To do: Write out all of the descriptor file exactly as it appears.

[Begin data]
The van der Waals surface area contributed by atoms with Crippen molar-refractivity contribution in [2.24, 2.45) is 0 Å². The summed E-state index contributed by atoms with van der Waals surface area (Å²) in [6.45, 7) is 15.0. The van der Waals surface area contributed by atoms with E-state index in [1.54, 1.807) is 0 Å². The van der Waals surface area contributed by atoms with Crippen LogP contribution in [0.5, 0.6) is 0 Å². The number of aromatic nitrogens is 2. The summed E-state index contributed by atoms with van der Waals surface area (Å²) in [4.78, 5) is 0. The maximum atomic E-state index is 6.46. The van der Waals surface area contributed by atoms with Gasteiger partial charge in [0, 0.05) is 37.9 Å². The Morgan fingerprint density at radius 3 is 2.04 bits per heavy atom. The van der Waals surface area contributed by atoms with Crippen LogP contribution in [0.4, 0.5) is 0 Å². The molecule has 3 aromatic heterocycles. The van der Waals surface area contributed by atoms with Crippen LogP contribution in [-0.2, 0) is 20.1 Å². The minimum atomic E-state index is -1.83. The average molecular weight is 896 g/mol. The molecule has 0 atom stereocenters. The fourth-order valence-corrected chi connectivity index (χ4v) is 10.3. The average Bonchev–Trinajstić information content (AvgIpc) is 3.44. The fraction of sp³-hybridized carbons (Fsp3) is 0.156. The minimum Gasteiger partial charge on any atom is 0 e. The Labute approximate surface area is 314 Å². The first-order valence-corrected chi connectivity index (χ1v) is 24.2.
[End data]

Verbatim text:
The van der Waals surface area contributed by atoms with Crippen molar-refractivity contribution in [2.24, 2.45) is 0 Å². The summed E-state index contributed by atoms with van der Waals surface area (Å²) in [6.45, 7) is 15.0. The van der Waals surface area contributed by atoms with E-state index in [1.54, 1.807) is 0 Å². The van der Waals surface area contributed by atoms with Crippen LogP contribution in [0.5, 0.6) is 0 Å². The number of aromatic nitrogens is 2. The summed E-state index contributed by atoms with van der Waals surface area (Å²) in [4.78, 5) is 0. The maximum atomic E-state index is 6.46. The van der Waals surface area contributed by atoms with Gasteiger partial charge in [0, 0.05) is 37.9 Å². The Morgan fingerprint density at radius 3 is 2.04 bits per heavy atom. The van der Waals surface area contributed by atoms with Crippen LogP contribution in [0.4, 0.5) is 0 Å². The molecule has 3 aromatic heterocycles. The van der Waals surface area contributed by atoms with Crippen LogP contribution in [-0.2, 0) is 20.1 Å². The minimum atomic E-state index is -1.83. The average molecular weight is 896 g/mol. The molecule has 0 atom stereocenters. The fourth-order valence-corrected chi connectivity index (χ4v) is 10.3. The average Bonchev–Trinajstić information content (AvgIpc) is 3.44. The fraction of sp³-hybridized carbons (Fsp3) is 0.156. The minimum Gasteiger partial charge on any atom is 0 e. The Labute approximate surface area is 314 Å². The first-order valence-corrected chi connectivity index (χ1v) is 24.2.